Wednesday , February 28 2024
Jack is back for 2011 and he's pretty much exactly like he was in 1995.

PlayStation 3 Review: You Don’t Know Jack

Once upon a time there was a quiz videogame that, rather than being based on a television show made itself appear as though it actually was a television show, and a rather crass one at that.  From sexual innuendoes to slamming the competitors to asking just plain weird questions, You Don’t Know Jack became a massive franchise, spawning an incredible number of iterations on the same basic premise – you’re playing a game show.  Now we’re getting an all-new You Don’t Know Jack for 2011 and it’s the first Jack title for the current generation of consoles.

First off, let’s be very clear, while the graphics are sharp, this is still a quiz game and it doesn’t rely on graphics, it relies on the quality of questions involved.  Is it great to be able to play Jack on a current system?  Yes, but there’s not really a whole lot of new here requiring a current system (outside of the disc format).

Okay, now that we have that out of the way, let’s talk about how a game actually works.  The title is playable with one to four players, either local or online.  There are multiple choice questions given and right answers earn you cash while wrong answers cost you.  Each game is divided into three rounds, with the first five questions being in round one, the second five making up round two are worth twice as much, and the final round is known as the “Jack Attack” and right answers there earn $4,000 a piece (which is certainly more per question than you’ll pick up in the other two rounds).

Jack features a host, Cookie Masterson (who has appeared in previous Jack titles), who really is just a disturbed disembodied voice.  Except for the upper portion of a bald head, Jack doesn’t provide visual characters, just audio ones and Cookie is a great character – he’s not afraid to share his disturbing secrets nor to mock you should you get the question wrong.  There are also a whole bunch of minor audio characters in the background who help run the television show you’re allegedly on.

 As for the questions—because it really is all about the questions—they’re harder to describe.  The vast majority of them are multiple choices and attempt to get at your knowledge in odd ways.  For instance, one question in the title asks you which classic toy Georges Seurat would most enjoy.  Among the four choices is the right one, Lite Brite.  The question is actually asking if you know that Seurat developed pointillism (and what pointillism is).  In the non-multiple choice questions area you get what are known as “DisorDat” questions which ask you to do things like identify whether a word appearing on screen belongs to group A or group B (sadly no gibberish questions this time out for the franchise).  For instance, one DisorDat we saw asked whether words were the name of a Pope or a Britney Spears song (boy, I can’t wait for there to be a Pope Toxic III).  Finally, there’s the last round, the Jack Attack, where you’re given a one-sentence clue to help you match a series of upcoming words (like characters to the type of hair they have).

With 73 episodes included (and 40 more downloadable on 360 and PS3), there is a whole lot of trivia present.  However, as each game only takes about 10 or 12 minutes, you may go through them all relatively quickly.  Of course, you may not, because one of the things Jack lacks is computer players – you’re absolutely allowed to play a one player game, but it really will be a one-player game, there will be no computer opponents to defeat and as a one-player title the game runs out of steam relatively quickly.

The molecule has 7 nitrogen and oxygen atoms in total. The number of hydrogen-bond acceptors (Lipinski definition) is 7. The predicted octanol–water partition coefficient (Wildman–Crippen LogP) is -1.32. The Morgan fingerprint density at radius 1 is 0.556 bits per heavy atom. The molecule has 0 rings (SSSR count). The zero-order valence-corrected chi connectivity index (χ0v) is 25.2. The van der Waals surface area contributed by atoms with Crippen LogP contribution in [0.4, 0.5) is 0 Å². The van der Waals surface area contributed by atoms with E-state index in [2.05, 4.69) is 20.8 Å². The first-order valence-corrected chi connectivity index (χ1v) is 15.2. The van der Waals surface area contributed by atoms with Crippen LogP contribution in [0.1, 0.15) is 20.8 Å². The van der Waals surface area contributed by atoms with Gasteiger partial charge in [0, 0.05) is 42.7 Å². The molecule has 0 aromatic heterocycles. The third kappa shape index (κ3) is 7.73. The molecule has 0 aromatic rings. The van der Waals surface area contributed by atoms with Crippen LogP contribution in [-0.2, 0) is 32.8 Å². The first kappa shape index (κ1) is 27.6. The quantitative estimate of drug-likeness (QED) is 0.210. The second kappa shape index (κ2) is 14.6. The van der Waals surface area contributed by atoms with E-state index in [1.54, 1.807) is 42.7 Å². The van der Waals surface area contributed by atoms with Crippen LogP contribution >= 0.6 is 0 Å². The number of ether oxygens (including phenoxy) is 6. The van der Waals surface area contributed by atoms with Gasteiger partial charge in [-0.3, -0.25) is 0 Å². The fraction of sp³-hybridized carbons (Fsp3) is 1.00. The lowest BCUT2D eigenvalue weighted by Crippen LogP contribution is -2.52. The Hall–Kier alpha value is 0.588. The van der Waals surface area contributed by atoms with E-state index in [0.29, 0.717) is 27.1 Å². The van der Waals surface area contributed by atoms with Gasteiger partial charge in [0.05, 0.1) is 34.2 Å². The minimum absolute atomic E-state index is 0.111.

The other thing I’d quibble with about the game is the setup – that Jack Attack at the end is worth way too many points and too easily alters the outcome.  In other versions of You Don’t Know Jack there are, sometimes, more questions before the Jack Attack and that can provide a little more separation before that final round starts. Beyond that, more questions before the end of a game makes the title as a whole more enjoyable — as it is here, the entire affair feels quite rushed; by the time you feel comfortable with the question style the game is over.

It should also certainly be noted that there are in fact a number of subsets in the multiple choice question arena and that two player games allow you to “screw your neighbor” where you force them into answering a question without their needing to buzz in.  There is some other fun stuff too, but part of the enjoyment of the game is figuring out exactly what’s going on.

As has been the case since its inception, this latest You Don’t know Jack title is filled with an incredibly wide array of questions.  One question will ask you about Shakespeare, the next about Avogadro’s Number, and the next about Avatar.  There is no question out of bounds, and no lewd comment that Cookie won’t make.  If you’re a parent playing with a teen or vice versa, it’s virtually guaranteed that at least one of you will end up blushing over the course of a game.

Retailing for approximately $20 less than a full-priced title, 2011’s You Don’t Know Jack manages to retain all the fun of the original title from 1995, but really fails to add anything new or different.  As stated above, what the game is, is playable on today’s systems and in the end, what good is game software if you don’t have a system it’ll work on (but I do miss those gibberish questions).

You Don’t Know Jack is rated T (Teen) by the ESRB for Crude Humor, Drug Reference, Language, Mild Blood, Sexual Themes. This game can also be found on: Nintendo DS, Wii,and Xbox 360.

About Josh Lasser

Josh has deftly segued from a life of being pre-med to film school to television production to writing about the media in general. And by 'deftly' he means with agonizing second thoughts and the formation of an ulcer.

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